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  • Links between the Southern Oscillation Index and Hydrological Hazards on a Tropical Pacific Island1
  • James P. Terry, Rishi Raj, and Ray A. Kostaschuk
Abstract

River floods and hydrological droughts (low stream water resources) are a recurrent problem in different parts of Fiji, causing disruption and hardship for many rural communities. These extremes in fluvial behavior are associated with large seasonal variability in rainfall, generated by intense tropical storms in the wet season and prolonged rain failure in the dry season. Such conditions are linked to the influence of El Niño/Southern Oscillation (ENSO) in the Southwest Pacific. The Southern Oscillation Index (SOI) is the climatic measure of the strength of ENSO activities and shows good correspondence with (1) tropical cyclone flood magnitude and (2) critically low stream discharges after a 2-month time lag, in two of Fiji's main river systems. If ENSO conditions become more frequent or sustained in the future as some climate models suggest, then the SOI will be a useful tool for projecting in advance the severity of hydrological hazards, which can assist in disaster mitigation and management.

On the interannual timescale, the El Niño/Southern Oscillation (ENSO) is our planet's most powerful climatic phenomenon (Hilton 1998). At intervals of about 5-7 yr, there is a disturbance in the Walker atmospheric circulation over the Pacific Ocean and a weakening of the southeast trade winds. This causes a large pool of warm ocean water usually centered around New Guinea to surge eastward across the equatorial Pacific (Congbin Fu et al. 1986). This disturbance to the Pacific Ocean and atmospheric system, called El Niño, lasts for more than a year and brings droughts, prolonged wet conditions, and a high incidence of storms to different parts of the tropical Pacific. As sea surface temperatures rise off the western coast of the Americas, a tongue of warm water stretches back along the equator. Rainfall becomes abundant in this new low-pressure region, whereas the western Pacific suffers rainfall failure and drought. The strength of ENSO activity is expressed as the Southern Oscillation Index (SOI), which is a measure of monthly atmospheric pressure differences between Tahiti and Darwin (see Ropelewski and Jones 1987, Allan et al. 1991).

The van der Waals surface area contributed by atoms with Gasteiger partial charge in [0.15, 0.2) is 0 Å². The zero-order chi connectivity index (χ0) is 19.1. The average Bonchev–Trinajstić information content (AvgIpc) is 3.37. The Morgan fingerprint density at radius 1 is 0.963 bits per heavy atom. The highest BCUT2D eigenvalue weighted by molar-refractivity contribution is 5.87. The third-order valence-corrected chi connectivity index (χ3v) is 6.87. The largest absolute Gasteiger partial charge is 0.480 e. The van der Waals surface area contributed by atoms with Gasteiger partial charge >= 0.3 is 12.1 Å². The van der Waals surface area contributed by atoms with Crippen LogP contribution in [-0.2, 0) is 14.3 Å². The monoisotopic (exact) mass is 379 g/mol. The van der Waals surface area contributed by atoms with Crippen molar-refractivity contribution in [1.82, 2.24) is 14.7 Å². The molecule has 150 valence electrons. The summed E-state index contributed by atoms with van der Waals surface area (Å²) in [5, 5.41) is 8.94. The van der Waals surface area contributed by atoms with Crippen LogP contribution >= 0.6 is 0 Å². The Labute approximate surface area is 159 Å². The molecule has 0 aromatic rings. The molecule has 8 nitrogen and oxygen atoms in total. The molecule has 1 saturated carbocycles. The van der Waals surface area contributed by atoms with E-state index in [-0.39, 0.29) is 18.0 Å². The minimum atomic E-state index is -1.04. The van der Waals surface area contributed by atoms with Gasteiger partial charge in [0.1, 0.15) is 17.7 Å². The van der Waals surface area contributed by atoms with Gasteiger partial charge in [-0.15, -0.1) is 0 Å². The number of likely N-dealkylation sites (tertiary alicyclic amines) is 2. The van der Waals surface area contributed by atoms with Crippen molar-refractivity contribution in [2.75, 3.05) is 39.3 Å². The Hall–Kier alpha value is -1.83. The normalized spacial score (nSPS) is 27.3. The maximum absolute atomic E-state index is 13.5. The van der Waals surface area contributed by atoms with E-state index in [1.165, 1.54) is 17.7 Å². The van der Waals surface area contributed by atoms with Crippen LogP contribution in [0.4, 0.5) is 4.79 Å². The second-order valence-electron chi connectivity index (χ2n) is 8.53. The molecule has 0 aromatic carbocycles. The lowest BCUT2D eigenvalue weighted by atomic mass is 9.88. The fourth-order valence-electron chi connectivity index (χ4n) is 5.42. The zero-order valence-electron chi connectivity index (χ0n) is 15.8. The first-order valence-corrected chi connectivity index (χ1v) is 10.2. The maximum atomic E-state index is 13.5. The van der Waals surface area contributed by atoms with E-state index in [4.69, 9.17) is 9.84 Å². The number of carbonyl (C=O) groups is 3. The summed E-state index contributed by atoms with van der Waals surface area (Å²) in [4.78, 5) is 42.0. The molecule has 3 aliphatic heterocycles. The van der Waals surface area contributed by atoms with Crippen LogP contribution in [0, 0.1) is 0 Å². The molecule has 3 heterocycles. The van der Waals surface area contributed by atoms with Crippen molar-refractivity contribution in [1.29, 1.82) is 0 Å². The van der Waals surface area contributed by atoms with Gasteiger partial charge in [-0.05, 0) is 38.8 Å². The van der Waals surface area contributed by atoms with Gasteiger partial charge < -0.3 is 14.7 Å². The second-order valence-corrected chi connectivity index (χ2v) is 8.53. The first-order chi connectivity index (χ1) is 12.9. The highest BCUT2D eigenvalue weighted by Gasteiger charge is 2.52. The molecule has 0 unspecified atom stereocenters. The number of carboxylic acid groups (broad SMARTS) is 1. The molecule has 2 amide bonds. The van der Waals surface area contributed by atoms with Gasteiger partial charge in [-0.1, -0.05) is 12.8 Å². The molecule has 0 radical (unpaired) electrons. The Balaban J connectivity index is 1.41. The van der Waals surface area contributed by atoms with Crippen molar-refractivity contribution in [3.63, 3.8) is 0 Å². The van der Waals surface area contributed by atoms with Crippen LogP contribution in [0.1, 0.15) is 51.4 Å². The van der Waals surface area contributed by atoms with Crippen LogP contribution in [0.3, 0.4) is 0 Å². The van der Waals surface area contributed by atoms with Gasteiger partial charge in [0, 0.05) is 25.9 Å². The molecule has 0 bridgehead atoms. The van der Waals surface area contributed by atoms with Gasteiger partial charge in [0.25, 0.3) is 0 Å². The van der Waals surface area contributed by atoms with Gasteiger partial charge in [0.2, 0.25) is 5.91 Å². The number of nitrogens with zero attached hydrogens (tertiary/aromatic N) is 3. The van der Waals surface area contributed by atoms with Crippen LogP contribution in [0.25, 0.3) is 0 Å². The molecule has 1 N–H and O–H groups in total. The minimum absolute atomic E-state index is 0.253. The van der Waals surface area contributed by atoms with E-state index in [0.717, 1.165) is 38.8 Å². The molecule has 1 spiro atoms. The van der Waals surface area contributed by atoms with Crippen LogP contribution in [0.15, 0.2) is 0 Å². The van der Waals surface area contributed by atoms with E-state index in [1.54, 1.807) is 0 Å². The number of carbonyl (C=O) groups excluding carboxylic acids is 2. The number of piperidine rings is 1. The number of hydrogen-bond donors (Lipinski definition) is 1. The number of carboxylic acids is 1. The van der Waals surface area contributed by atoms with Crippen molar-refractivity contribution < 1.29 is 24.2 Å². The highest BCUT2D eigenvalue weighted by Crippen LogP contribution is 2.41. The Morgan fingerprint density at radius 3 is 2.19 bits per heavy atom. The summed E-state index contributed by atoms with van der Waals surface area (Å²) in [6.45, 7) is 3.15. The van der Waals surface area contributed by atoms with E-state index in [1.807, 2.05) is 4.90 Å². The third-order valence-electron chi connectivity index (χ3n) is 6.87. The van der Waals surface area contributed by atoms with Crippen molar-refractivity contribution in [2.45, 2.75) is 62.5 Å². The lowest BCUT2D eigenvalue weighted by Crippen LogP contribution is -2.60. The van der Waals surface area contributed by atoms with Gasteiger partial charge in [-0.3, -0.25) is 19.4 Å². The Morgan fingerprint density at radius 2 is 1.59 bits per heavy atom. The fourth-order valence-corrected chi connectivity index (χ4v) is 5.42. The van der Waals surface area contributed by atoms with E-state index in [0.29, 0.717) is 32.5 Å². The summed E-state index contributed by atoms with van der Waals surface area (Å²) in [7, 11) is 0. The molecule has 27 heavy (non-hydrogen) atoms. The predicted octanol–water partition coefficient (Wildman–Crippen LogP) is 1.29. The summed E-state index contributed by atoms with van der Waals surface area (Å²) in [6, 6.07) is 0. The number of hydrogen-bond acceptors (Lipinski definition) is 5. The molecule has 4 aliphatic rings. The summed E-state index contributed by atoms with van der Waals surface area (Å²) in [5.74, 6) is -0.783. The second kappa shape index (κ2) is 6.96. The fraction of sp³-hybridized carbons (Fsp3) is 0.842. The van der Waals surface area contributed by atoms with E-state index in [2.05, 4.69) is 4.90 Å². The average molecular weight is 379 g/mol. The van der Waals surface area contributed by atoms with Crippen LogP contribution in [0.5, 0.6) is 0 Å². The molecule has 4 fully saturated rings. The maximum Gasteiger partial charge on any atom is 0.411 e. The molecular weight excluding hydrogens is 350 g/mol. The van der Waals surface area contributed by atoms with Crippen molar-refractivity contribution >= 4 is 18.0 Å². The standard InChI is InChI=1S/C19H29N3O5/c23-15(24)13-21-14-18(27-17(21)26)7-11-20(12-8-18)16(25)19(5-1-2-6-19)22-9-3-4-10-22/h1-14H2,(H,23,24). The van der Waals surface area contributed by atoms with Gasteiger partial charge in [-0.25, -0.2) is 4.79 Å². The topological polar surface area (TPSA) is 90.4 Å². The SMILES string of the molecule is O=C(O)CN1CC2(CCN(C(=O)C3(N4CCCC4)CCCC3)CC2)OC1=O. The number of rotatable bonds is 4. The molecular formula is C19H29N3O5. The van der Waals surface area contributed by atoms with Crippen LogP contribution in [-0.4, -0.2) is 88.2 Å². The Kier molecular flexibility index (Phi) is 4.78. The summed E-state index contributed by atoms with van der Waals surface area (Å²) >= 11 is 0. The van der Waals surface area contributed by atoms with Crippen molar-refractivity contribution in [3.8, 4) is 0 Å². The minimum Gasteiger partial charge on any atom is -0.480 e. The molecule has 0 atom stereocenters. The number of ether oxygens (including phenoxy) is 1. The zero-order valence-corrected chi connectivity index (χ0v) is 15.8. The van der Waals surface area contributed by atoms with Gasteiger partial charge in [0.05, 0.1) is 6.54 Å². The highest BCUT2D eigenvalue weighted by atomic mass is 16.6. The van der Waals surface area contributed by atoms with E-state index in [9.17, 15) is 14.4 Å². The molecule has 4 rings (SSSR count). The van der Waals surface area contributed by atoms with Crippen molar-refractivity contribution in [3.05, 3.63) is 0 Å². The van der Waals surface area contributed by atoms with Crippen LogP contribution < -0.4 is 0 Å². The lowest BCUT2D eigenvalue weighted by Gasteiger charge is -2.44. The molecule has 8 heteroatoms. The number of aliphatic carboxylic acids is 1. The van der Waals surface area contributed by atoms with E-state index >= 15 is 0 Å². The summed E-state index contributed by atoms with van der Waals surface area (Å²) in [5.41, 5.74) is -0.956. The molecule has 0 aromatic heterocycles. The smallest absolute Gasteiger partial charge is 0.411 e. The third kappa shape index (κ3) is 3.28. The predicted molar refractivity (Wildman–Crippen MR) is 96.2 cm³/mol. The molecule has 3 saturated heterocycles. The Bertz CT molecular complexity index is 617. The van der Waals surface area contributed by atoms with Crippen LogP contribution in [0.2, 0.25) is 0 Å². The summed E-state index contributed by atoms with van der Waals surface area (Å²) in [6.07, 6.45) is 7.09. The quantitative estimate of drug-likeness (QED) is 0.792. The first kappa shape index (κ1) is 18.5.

ENSO and Stream Behavior

ENSO clearly has the potential to affect stream behavior in a major way through its influence on Pacific-wide climatic patterns. In recent years there has been a concerted focus in hydrological studies to explore possible links between ENSO and various aspects of river flow, including seasonality and extremes (e.g., Moss et al. 1994, Chiew et al. 1998, Waylen and Laporte 1999). Indications have emerged in Costa Rica, eastern Australia, New Zealand, and parts of the Pacific U.S. mainland that valid relationships between stream flow and SOI, or other ENSO measures such as sea surface temperatures, can be [End Page 275] established (Kahya and Dracup 1993, Moss et al. 1994, Cayan et al. 1999, Krasovskaia et al. 1999).

For the Fiji Islands in the tropical Southwest Pacific, the most extreme high and low river flows (i.e., floods and droughts [here drought refers to hydrological drought: diminished stream water resources after prolonged no or low rainfall]) are linked to the response of island fluvial systems to ENSO-induced tropical cyclones and periods of prolonged rain failure and are serious hydrological hazards because of their impacts on the physical and human environment. These impacts include channel erosion and siltation, destruction of property, damage to agriculture (threatening food security), and risks to human life and health (R.R., J.P.T., and J. Rokovada, 1998, paper presented to the 27th Annual Conference of the South Pacific Applied Geoscience Commission, Suva, Fiji; Terry and Raj 1999). Such impacts place a difficult socioeconomic burden on our resource-limited island nation: the costs to the Fiji Government of the 1997-1998 drought and 1999 floods amounted to F$100 million and F$40 million, respectively. Improved mitigation and management of hydrological hazards is therefore a priority in Fiji, but this requires a better understanding of the links between these hazards and ENSO than currently exists.

The aim of this study therefore was to examine the relationship...

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Additional Information

ISSN
1534-6188
Print ISSN
0030-8870
Pages
pp. 275-283
Launched on MUSE
2001-07-01
Open Access
No
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